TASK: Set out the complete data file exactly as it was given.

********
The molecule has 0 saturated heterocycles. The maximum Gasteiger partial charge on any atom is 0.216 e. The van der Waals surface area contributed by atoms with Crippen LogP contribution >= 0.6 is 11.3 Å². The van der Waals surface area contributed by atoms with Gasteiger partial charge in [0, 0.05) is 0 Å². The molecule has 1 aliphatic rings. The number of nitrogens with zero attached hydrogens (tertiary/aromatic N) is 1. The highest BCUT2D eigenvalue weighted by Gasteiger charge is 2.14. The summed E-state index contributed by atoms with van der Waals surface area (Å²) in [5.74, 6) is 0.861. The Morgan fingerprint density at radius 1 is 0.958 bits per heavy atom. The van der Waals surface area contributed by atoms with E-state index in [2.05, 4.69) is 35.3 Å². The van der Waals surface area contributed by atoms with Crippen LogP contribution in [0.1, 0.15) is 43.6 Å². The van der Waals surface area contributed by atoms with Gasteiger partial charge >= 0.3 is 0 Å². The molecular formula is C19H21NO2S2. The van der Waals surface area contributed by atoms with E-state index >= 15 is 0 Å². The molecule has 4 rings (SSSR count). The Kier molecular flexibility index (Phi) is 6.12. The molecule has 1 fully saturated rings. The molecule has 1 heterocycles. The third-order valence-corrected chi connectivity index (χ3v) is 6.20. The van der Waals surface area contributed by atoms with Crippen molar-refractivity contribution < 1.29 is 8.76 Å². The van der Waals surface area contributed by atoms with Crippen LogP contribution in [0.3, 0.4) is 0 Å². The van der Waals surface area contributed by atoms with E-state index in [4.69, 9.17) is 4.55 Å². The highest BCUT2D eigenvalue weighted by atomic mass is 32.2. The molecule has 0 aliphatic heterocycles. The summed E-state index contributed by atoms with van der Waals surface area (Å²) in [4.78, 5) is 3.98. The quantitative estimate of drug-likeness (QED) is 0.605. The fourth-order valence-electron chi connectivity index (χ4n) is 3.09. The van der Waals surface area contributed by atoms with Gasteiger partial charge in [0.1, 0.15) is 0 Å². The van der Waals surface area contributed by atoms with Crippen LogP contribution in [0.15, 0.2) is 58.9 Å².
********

The molecule has 0 saturated heterocycles. The maximum Gasteiger partial charge on any atom is 0.216 e. The van der Waals surface area contributed by atoms with Crippen LogP contribution >= 0.6 is 11.3 Å². The van der Waals surface area contributed by atoms with Gasteiger partial charge in [0, 0.05) is 0 Å². The molecule has 1 aliphatic rings. The number of nitrogens with zero attached hydrogens (tertiary/aromatic N) is 1. The highest BCUT2D eigenvalue weighted by Gasteiger charge is 2.14. The summed E-state index contributed by atoms with van der Waals surface area (Å²) in [5.74, 6) is 0.861. The Morgan fingerprint density at radius 1 is 0.958 bits per heavy atom. The van der Waals surface area contributed by atoms with E-state index in [2.05, 4.69) is 35.3 Å². The van der Waals surface area contributed by atoms with Crippen LogP contribution in [0.1, 0.15) is 43.6 Å². The van der Waals surface area contributed by atoms with Gasteiger partial charge >= 0.3 is 0 Å². The molecular formula is C19H21NO2S2. The van der Waals surface area contributed by atoms with E-state index >= 15 is 0 Å². The molecule has 4 rings (SSSR count). The Kier molecular flexibility index (Phi) is 6.12. The molecule has 1 fully saturated rings. The molecule has 1 heterocycles. The third-order valence-corrected chi connectivity index (χ3v) is 6.20. The van der Waals surface area contributed by atoms with Crippen molar-refractivity contribution < 1.29 is 8.76 Å². The van der Waals surface area contributed by atoms with Crippen LogP contribution in [0.3, 0.4) is 0 Å². The van der Waals surface area contributed by atoms with E-state index in [4.69, 9.17) is 4.55 Å². The highest BCUT2D eigenvalue weighted by atomic mass is 32.2. The molecule has 0 aliphatic heterocycles. The summed E-state index contributed by atoms with van der Waals surface area (Å²) in [4.78, 5) is 3.98. The quantitative estimate of drug-likeness (QED) is 0.605. The fourth-order valence-electron chi connectivity index (χ4n) is 3.09. The van der Waals surface area contributed by atoms with Gasteiger partial charge in [0.1, 0.15) is 0 Å². The van der Waals surface area contributed by atoms with Crippen LogP contribution in [0.15, 0.2) is 58.9 Å².